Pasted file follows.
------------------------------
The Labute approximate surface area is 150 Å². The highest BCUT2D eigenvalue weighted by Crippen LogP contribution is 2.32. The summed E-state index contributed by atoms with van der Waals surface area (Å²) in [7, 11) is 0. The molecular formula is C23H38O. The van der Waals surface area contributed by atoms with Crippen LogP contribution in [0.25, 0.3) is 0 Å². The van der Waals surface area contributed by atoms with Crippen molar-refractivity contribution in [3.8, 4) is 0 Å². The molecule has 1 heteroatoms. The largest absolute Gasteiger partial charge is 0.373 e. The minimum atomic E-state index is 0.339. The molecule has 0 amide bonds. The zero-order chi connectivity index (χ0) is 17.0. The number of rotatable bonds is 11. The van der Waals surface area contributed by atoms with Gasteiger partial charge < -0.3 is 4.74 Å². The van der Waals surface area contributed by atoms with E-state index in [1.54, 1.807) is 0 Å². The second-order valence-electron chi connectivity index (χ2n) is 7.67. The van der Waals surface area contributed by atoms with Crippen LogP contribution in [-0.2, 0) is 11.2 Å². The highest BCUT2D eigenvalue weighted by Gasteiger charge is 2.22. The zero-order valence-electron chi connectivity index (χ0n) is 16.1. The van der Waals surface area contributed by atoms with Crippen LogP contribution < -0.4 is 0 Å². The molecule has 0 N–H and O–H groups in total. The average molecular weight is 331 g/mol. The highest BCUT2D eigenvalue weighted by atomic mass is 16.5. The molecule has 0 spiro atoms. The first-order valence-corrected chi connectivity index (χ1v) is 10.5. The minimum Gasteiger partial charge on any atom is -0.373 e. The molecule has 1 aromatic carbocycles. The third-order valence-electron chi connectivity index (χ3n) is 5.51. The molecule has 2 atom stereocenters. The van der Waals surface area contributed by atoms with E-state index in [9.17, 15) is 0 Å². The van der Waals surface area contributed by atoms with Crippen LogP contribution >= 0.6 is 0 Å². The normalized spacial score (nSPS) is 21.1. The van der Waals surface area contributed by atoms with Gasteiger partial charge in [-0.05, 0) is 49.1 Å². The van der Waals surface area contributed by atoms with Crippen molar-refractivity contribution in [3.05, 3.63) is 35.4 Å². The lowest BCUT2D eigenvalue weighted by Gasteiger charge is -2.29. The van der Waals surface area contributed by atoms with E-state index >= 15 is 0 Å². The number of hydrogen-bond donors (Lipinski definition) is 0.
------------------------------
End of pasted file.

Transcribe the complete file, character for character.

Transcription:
The Labute approximate surface area is 150 Å². The highest BCUT2D eigenvalue weighted by Crippen LogP contribution is 2.32. The summed E-state index contributed by atoms with van der Waals surface area (Å²) in [7, 11) is 0. The molecular formula is C23H38O. The van der Waals surface area contributed by atoms with Crippen LogP contribution in [0.25, 0.3) is 0 Å². The van der Waals surface area contributed by atoms with Crippen molar-refractivity contribution in [3.8, 4) is 0 Å². The molecule has 1 heteroatoms. The largest absolute Gasteiger partial charge is 0.373 e. The minimum atomic E-state index is 0.339. The molecule has 0 amide bonds. The zero-order chi connectivity index (χ0) is 17.0. The number of rotatable bonds is 11. The van der Waals surface area contributed by atoms with Gasteiger partial charge < -0.3 is 4.74 Å². The van der Waals surface area contributed by atoms with E-state index in [1.54, 1.807) is 0 Å². The second-order valence-electron chi connectivity index (χ2n) is 7.67. The van der Waals surface area contributed by atoms with Crippen LogP contribution in [-0.2, 0) is 11.2 Å². The highest BCUT2D eigenvalue weighted by Gasteiger charge is 2.22. The zero-order valence-electron chi connectivity index (χ0n) is 16.1. The van der Waals surface area contributed by atoms with Crippen LogP contribution < -0.4 is 0 Å². The molecule has 0 N–H and O–H groups in total. The average molecular weight is 331 g/mol. The highest BCUT2D eigenvalue weighted by atomic mass is 16.5. The molecule has 0 spiro atoms. The first-order valence-corrected chi connectivity index (χ1v) is 10.5. The minimum Gasteiger partial charge on any atom is -0.373 e. The molecule has 1 aromatic carbocycles. The third-order valence-electron chi connectivity index (χ3n) is 5.51. The molecule has 2 atom stereocenters. The van der Waals surface area contributed by atoms with E-state index in [9.17, 15) is 0 Å². The van der Waals surface area contributed by atoms with Crippen LogP contribution >= 0.6 is 0 Å². The normalized spacial score (nSPS) is 21.1. The van der Waals surface area contributed by atoms with Gasteiger partial charge in [-0.05, 0) is 49.1 Å². The van der Waals surface area contributed by atoms with Crippen molar-refractivity contribution in [3.05, 3.63) is 35.4 Å². The lowest BCUT2D eigenvalue weighted by Gasteiger charge is -2.29. The van der Waals surface area contributed by atoms with E-state index >= 15 is 0 Å². The number of hydrogen-bond donors (Lipinski definition) is 0.